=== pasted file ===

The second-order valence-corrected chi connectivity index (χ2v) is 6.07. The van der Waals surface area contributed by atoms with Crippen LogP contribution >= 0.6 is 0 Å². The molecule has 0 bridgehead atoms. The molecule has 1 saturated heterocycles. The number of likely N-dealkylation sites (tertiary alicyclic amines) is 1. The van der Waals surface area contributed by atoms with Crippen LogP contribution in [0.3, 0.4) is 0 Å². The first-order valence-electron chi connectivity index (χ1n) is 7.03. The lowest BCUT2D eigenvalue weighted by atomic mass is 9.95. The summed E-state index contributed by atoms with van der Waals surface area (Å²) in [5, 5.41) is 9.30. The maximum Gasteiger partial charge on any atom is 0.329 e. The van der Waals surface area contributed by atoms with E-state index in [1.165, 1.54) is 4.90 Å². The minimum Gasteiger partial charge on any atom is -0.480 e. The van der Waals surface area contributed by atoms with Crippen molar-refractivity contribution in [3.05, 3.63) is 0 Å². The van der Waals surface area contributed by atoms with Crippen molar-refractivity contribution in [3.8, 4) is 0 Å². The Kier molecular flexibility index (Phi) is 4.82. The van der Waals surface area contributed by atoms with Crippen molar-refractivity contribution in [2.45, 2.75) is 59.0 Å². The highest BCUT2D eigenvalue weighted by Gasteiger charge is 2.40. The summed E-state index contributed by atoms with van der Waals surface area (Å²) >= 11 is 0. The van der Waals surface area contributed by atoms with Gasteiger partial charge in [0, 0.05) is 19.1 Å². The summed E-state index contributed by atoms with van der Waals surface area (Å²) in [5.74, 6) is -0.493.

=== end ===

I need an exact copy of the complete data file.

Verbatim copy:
The second-order valence-corrected chi connectivity index (χ2v) is 6.07. The van der Waals surface area contributed by atoms with Crippen LogP contribution >= 0.6 is 0 Å². The molecule has 0 bridgehead atoms. The molecule has 1 saturated heterocycles. The number of likely N-dealkylation sites (tertiary alicyclic amines) is 1. The van der Waals surface area contributed by atoms with Crippen LogP contribution in [0.3, 0.4) is 0 Å². The first-order valence-electron chi connectivity index (χ1n) is 7.03. The lowest BCUT2D eigenvalue weighted by atomic mass is 9.95. The summed E-state index contributed by atoms with van der Waals surface area (Å²) in [5, 5.41) is 9.30. The maximum Gasteiger partial charge on any atom is 0.329 e. The van der Waals surface area contributed by atoms with E-state index in [1.165, 1.54) is 4.90 Å². The minimum Gasteiger partial charge on any atom is -0.480 e. The van der Waals surface area contributed by atoms with Crippen molar-refractivity contribution in [3.05, 3.63) is 0 Å². The van der Waals surface area contributed by atoms with Crippen molar-refractivity contribution in [3.8, 4) is 0 Å². The Kier molecular flexibility index (Phi) is 4.82. The van der Waals surface area contributed by atoms with Crippen molar-refractivity contribution in [2.45, 2.75) is 59.0 Å². The highest BCUT2D eigenvalue weighted by Gasteiger charge is 2.40. The summed E-state index contributed by atoms with van der Waals surface area (Å²) >= 11 is 0. The van der Waals surface area contributed by atoms with Gasteiger partial charge in [0, 0.05) is 19.1 Å². The summed E-state index contributed by atoms with van der Waals surface area (Å²) in [5.74, 6) is -0.493.